- Mozilla Corporation says concerns over privacy, security, competition, and social inclusion are unlikely to go away soon.
Global internet applications developer Mozilla has called for openness as African governments shift to digital IDs, saying increased transparency cuts legal battles.
In a policy brief based on its review of digital ID systems rollout in Kenya and India, Mozilla Corporation says concerns over privacy, security, competition, and social inclusion are unlikely to go away soon.
“The rush by governments and the international development community to deploy digital, and often biometric, identity systems is often leading to mass surveillance and denial of vital government services and benefits,” said Mozilla’s public policy lead for Africa, Alice Munyua.
“We believe that the concept of openness provides a useful framework to guide and critique these choices and to ensure that identity systems put people first.”
In Kenya, an ambitious effort to issue citizens with a unique identity (Huduma Namba) “as a single source of truth about their identity” is yet to become a reality, almost a year after a national biometric registration that recorded face and fingerprint details of 40 million people.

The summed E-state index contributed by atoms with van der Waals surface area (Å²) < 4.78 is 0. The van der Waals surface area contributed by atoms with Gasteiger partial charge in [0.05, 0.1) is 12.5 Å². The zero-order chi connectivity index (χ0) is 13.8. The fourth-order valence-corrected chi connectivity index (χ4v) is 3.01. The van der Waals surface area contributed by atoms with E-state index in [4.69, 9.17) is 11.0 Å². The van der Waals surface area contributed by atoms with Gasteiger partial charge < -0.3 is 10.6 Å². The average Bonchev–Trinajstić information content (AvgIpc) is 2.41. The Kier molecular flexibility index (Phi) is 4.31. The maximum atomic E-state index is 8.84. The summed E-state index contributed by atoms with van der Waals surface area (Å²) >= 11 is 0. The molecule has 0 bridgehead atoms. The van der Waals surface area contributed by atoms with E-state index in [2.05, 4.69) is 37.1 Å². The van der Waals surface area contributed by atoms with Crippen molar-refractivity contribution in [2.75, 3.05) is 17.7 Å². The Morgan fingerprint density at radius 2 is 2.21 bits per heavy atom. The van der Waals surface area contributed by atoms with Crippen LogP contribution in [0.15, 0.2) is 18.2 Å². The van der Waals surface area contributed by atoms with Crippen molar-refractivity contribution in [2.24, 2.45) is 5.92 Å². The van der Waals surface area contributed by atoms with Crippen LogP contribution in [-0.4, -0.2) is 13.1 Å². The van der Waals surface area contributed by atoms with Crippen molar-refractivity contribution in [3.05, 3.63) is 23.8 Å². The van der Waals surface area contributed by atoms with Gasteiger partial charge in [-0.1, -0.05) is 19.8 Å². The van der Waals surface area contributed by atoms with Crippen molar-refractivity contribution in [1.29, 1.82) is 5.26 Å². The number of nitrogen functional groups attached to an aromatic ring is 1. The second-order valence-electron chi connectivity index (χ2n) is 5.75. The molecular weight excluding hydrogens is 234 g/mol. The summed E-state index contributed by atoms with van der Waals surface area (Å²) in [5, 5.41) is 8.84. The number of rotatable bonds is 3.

Civil society groups led by Nubian Rights Forum moved to court, saying most its members risked being excluded from services once the State assigns citizens a unique number.
Court ruled that the implementation of the National Integrated Identity Management System (Niims) be put on hold until a legislation is in place to ensure the system does not discriminate against any group.
According to the Mozilla policy brief, data protection laws should be in force and a strong regulator put in place before the rollout of any national biometric ID project.
It also recommends that governments place equal emphasis on ensuring individuals are not denied essential services simply because they lack digital IDs.
“This is particularly vital for those marginalised in society who might feel the most at risk of profiling and will value the ability to restrict the sharing of information across contexts,” said Ms Munyua, who is also one of the authors of Mozilla’s paper.